Promoting cancer cell’s antigen presentation for serving as better targets for T cell immunotherapy
LEAD SUPERVISOR: Professor Shisong Jiang, Department of Oncology
Co-supervisor: Professor Timothy Donohoe, Department of Chemistry
Commercial partner: Oxford Vacmedix UK Ltd (OVM), Oxford
Cytotoxic T cells (CTLs), which kill tumour cells upon recognition of antigenic peptides presented by the major histocompatibility complex (MHC) on the cell surface, are the goal of precision medicine including immunotherapies. However, tumour cells engage several mechanisms to avoid the presentation of tumour-specific antigens (TSAs or TAAs) and consequently, they can escape CTL-mediated cell death. This contributes to the failure of many immunotherapies to control tumour growth even when immunity (e.g. CTLs) has been properly stimulated. Most immunotherapies targeting antigen presentation focus on professional antigen-presenting cells and rarely on tumour cells themselves, which leads to poor efficacy. Hence, immunotherapies and products that enhance the antigen presentation process in tumour cells are an unmet need. The aim of this project is to develop a small molecule that can facilitate antigen presentation to CTLs. We intend to target two intracellular proteins, namely survivin (SVN) and KRAS, which are TAAs that are important in tumour formation and metastasis. In this project, we will screen small molecules that can specifically target and degrade SVN and KRAS followed by enhanced antigen presentation in the cancer cells.
The small molecules can be clinically utilised alone (directly kill tumour cells) or more importantly, in combination with immunotherapies such as tumour therapeutic vaccines. In the case of combination therapy, the dose of the small molecules will be expected less than the single therapy. Ultimately, we hope that this will bring about tumour cell death via the action of cytotoxic T cells. We also believe that these molecules can improve the effectiveness of existing immunotherapies.
Once the small molecules are characterised and tested in in vitro antigen presentation assays, we will test in the in vivo models the combination therapy of small molecules with tumour therapeutic vaccines. We will collaborate with OVM which is developing therapeutic vaccines (SVN and KRAS). SVN therapeutic vaccine is in Phase I clinical trial. If the small molecules synergise with the therapeutic vaccines, OVM would be interested in licensing-in the technology.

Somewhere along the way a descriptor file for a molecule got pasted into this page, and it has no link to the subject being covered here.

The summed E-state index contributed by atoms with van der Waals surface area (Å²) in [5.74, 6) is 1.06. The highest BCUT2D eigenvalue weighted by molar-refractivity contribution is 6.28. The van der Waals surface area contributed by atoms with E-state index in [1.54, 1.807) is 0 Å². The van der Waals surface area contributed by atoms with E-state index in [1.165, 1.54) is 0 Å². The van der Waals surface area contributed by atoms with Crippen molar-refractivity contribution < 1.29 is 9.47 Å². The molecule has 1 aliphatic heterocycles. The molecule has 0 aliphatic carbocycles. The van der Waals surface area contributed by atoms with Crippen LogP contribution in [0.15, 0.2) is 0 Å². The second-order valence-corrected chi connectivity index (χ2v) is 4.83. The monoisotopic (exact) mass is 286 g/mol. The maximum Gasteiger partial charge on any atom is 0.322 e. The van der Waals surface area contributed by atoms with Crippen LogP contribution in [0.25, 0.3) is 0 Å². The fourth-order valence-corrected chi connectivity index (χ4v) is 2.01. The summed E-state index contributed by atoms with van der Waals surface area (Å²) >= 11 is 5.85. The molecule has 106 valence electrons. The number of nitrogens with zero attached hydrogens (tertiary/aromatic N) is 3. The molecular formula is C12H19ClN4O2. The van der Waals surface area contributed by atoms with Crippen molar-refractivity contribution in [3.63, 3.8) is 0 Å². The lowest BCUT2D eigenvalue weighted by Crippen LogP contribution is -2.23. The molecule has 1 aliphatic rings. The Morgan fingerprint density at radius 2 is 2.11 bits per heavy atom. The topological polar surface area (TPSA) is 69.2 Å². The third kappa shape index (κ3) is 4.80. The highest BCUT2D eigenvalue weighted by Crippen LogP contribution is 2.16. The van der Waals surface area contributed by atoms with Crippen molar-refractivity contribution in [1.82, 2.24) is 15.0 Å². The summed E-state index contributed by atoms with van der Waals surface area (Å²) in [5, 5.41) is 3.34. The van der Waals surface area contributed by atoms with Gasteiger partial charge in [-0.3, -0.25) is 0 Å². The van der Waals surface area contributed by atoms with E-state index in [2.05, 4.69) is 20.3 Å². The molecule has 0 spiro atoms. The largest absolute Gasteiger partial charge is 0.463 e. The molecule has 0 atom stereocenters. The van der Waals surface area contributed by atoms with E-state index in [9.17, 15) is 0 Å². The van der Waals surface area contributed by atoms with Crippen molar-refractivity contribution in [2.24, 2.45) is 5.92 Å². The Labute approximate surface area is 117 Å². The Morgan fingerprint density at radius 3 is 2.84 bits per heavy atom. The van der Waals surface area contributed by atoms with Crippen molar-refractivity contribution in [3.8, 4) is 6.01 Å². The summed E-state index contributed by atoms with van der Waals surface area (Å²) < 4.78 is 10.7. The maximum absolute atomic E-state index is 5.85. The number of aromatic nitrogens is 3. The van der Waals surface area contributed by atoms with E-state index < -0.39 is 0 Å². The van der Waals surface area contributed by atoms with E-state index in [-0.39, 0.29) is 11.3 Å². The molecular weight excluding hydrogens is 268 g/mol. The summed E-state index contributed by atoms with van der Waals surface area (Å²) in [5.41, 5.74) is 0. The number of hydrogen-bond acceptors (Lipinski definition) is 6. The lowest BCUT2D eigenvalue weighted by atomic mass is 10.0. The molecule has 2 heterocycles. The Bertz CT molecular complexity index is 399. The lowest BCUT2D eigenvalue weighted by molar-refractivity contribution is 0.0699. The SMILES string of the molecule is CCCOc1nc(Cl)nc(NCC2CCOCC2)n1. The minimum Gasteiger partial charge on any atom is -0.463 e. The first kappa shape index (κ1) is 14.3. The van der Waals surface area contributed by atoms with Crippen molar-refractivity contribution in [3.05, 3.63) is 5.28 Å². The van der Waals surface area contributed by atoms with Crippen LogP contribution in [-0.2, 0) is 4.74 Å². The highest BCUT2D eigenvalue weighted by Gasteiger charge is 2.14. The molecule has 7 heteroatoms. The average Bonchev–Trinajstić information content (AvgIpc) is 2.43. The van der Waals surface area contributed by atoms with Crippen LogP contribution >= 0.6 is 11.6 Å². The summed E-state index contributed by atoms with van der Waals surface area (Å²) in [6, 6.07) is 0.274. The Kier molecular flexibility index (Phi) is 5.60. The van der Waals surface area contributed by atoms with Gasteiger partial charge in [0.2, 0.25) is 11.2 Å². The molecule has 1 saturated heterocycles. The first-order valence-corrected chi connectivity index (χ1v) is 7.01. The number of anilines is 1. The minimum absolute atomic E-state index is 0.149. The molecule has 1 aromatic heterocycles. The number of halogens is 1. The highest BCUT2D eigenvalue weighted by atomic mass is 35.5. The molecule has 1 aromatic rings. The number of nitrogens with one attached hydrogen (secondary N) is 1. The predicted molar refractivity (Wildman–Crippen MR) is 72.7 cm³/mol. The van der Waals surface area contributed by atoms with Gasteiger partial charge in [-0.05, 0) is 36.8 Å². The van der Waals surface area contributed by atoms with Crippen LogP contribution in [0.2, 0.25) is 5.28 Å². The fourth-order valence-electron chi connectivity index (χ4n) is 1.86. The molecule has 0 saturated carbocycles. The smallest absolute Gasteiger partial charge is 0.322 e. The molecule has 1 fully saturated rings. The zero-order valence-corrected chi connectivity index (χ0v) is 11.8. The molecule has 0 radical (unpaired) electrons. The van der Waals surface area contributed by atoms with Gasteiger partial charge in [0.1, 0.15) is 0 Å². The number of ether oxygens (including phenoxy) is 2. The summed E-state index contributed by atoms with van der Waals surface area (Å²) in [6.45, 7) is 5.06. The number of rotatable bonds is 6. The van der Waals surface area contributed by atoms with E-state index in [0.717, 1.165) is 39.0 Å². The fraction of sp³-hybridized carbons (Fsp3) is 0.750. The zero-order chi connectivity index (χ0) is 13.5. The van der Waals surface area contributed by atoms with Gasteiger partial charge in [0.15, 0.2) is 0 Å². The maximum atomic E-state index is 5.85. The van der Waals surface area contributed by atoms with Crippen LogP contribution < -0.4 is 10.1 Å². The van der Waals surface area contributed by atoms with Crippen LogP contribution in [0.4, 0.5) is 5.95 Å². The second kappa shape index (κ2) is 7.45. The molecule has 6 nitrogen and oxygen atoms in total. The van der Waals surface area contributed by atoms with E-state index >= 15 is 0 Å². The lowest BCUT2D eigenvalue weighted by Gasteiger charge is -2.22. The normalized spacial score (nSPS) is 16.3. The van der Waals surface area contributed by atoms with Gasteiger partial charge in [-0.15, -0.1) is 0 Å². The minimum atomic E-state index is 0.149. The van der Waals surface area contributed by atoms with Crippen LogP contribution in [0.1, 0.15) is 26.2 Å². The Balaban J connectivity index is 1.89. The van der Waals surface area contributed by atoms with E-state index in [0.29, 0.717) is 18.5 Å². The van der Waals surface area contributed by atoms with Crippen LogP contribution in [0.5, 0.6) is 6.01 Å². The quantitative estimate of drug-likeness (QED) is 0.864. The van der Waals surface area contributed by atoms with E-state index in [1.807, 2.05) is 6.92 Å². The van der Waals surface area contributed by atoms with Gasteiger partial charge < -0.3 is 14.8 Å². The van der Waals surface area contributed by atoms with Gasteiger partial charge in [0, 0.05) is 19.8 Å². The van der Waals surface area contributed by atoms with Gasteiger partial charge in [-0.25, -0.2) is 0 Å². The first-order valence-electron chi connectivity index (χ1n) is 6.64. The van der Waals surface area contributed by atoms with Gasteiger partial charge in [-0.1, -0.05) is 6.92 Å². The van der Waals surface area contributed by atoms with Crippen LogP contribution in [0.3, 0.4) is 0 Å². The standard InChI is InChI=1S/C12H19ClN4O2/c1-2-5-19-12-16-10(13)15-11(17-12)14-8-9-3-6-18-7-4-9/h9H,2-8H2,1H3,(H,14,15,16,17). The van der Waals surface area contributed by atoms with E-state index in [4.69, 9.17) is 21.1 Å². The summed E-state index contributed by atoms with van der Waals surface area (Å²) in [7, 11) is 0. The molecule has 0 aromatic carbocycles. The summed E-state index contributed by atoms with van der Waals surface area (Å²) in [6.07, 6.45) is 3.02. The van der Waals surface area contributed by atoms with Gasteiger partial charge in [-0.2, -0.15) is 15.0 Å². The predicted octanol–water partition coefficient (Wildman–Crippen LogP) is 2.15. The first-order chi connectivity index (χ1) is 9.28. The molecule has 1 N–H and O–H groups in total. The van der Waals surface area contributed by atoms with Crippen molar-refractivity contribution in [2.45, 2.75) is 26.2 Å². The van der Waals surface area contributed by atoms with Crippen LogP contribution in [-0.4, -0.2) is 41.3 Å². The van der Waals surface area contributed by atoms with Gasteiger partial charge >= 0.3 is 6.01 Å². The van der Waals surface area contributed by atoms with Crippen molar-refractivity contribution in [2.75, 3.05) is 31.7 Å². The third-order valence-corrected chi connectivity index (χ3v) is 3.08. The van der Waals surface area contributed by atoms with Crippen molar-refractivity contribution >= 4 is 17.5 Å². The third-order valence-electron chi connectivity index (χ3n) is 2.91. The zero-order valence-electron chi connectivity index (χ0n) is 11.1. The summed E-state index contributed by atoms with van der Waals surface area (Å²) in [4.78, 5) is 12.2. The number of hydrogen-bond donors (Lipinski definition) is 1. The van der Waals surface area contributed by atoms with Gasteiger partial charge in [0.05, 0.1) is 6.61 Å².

The project mentioned here fall into the MRC remit of Discovery Science and Precision Medicine.
The research aims: There are 3 specific aims:
Aim 1. Screen and characterisation of small molecules** As part of an established collaboration, we have identified and modified small molecules that bind and inhibit SVN. We will further modify these molecules to make them better for antigen presentation inside tumour cells. With that experience, we will identify and screen small molecules targeting KRAS. We will characterise the binding affinity of the new small molecules to the relevant target proteins using techniques including native mass spectrometry and crystal soaking. Optimisation of the key structural parameters of each small molecule will also be performed so as to maximise biological activity.
Aim 2. Test the small molecules on enhancing antigen presentation in tumour cells*
Here we will engage T cell clones that recognise the antigenic peptides presented by tumour cells. This experimental system is already set up in the Department of Oncology. The small molecules developed can also be tested using in vivo xenograft tumour models. We have previously made and modified small molecules for SVN (LQZ-7I) and, pleasingly, the molecule shows binding and inhibition of tumour cells in our assays (Fig. 1).
Aim 3. Combination therapy with tumour therapeutic vaccines ***
OVM is an Oxford University spinout SME that develops tumour therapeutic vaccines. The SNV-based therapeutic vaccine (OVM-200) is in Phase I clinical trial in the UK. The KRAS-based vaccine (OVM-400) is in its development pipeline. The small molecules developed in Aim 1 & 2 will be tested in combination with OVM-200 or OVM-400 in xenograft animal models. If the in vitro work going on well, OVM will license the technology and develop the project further into preclinical and clinical trials.
Stephens AJ., Burgess-Brown NA., Jiang S. Frontiers in Immunology. 2021. 2, 696791
Sun Guoqiang, Rong Dawei, Li Zhouxiao, et al. Frontiers in Cell and Developmental Biology. 2021. 9, 694363
Apply using course: DPhil in Oncology
January 2023 update:
Applications for this iCASE project (for October 2023 entry) are no longer accepted.